Posted by: strugglesome | September 20, 2011

Come Play Wiz Me: Sidi Larbi Cherkaoui and Shantala Shivalingappa Present Play

As a non-dancer I can honestly say that it’s amazing how much of my understanding of dance comes down to rhythm. And I don’t just mean the rhythm of the music, or of the dance move, I mean the internal rhythm. As far as I have been able to deduce, the internal rhythm of a human being seems to be as unique as a finger print. And what creates that rhythm? Is it cultural? Spiritual? Emotional? Well, the answer is, as always, yes. And you can learn that lesson from other people, or you can learn it from yourself, but it’s best to do a combination of the two, really. At least, that’s what Sidi Larbi Cherkaoui and Shantala Shivalingappa do in their shared creation, Play, and it clearly works for them.

Many scholars posit that sports come from preparation for warfare. War is a summer sport, or at least, it was in ancient Greece. So when the winter came and you could no longer make it comfortably from Athens to Sparta, you practiced, you made a game out of it. In that way football is just a fun way to practice fighting. So that’s sports for you. But from whence come games? Games are educational, they teach us about patterns, they teach us about rules and they teach us about winning. And losing. These are all important things. And the sad thing about growing up is that you stop playing games, or if you do play games, you play the sick and sad grown up kind. But we who work in performance, we are the lucky ones, because we get to play all the time. We pretend we are not what we are, we make a profession out of games. And dance, well, dance can so easily be a game, a way to physically play with another person. But what if the other person plays by different rules? Then things get really interesting.

And Cherkaoui and Shivalingappa definitely do not play by the same rules. She’s a traditionalist, he’s a post-modernist. She like routine, repetition and a fixed course, he wants to just play things by ear. When they play chess, she wins. When they compare dance moves his chaos infects her order, derailing her precision in a beautiful way.  Staged in the massive Prince Music Theater, the piece begins with musicians seated on various small platforms, their black and grey toned outfits (costumes by Lieve Meeussen) standing in stark relief to the pale stage. Cherkaoui and Shivalingappa are themselves making music, and they are joined by Patrizia Bovi, Gabrielle Miracle, Olga Wojciechowska and Tsubasa Hori. After a few moments, however, the dancers put aside their instruments, slip off the more restrictive parts of their outfits, and have at it. They play chess, surrounded on each corner of the stage by oversize chess pieces. They play with masks ( a strange section which seemed to come out of no where),  with jumps and twirls, and with imprinting each other’s movement vocabulary on the body.  But each is individually stronger when they are dancing the dance they know best, and more tentative outside of their own style, they seem to be still learning. Which may in fact be the point, the homage to Pina Bausch, the choreographer who brought these two dancers together. After all, games are about learning as well as playing.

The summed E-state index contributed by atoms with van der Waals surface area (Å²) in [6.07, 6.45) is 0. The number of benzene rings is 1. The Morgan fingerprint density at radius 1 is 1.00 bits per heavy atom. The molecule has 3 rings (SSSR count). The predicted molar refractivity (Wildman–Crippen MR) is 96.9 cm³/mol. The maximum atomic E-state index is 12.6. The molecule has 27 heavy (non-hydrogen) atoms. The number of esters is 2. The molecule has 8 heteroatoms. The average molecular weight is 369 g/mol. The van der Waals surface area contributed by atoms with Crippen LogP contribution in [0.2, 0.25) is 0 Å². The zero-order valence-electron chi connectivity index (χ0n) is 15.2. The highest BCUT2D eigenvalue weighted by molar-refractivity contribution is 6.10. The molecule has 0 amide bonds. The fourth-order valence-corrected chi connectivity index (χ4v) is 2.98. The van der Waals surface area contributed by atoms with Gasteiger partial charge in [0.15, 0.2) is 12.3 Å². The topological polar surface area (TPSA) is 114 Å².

As is the case with many games, it’s not that this isn’t fun to watch, but it’s probably a lot more fun to do. Cherkaoui and Shivalingappa clearly know each other’s bodies well, they have the familiarity and enjoyment of long acquaintance. They dance a tango like a couple at a milonga, and what they lack in skill they make up for in concentration. They sing to each other, blindfolded. They laugh, they joke, they enjoy each other so much that it’s enjoyable for us to watch. But it’s not necessarily a stunning or magnificent performance. It’s warm and loving and inclusive, but not astonishing or surprising. When Shivalingappa sits at the front of the stage and discusses the idea that “consciousness is a mirror on which one thousand images may arise”, or when the dancers start to sing a Terra Naomi song, we can’t help but smile, feeling happy that these two are having a good time. For all the hype, press and publicity surrounding these dancers, specifically Shivalingappa, it’s actually a rather simple work of performance, straightforward, enjoyable, often touching, not particularly earth shattering, but certainly worth watching. If only because you like to watch people at play.

Play has ended its blink-and-you’ll-miss-it run at the Philadelphia Live Arts/Fringe Festival but you can find out more about the show and the performers here.


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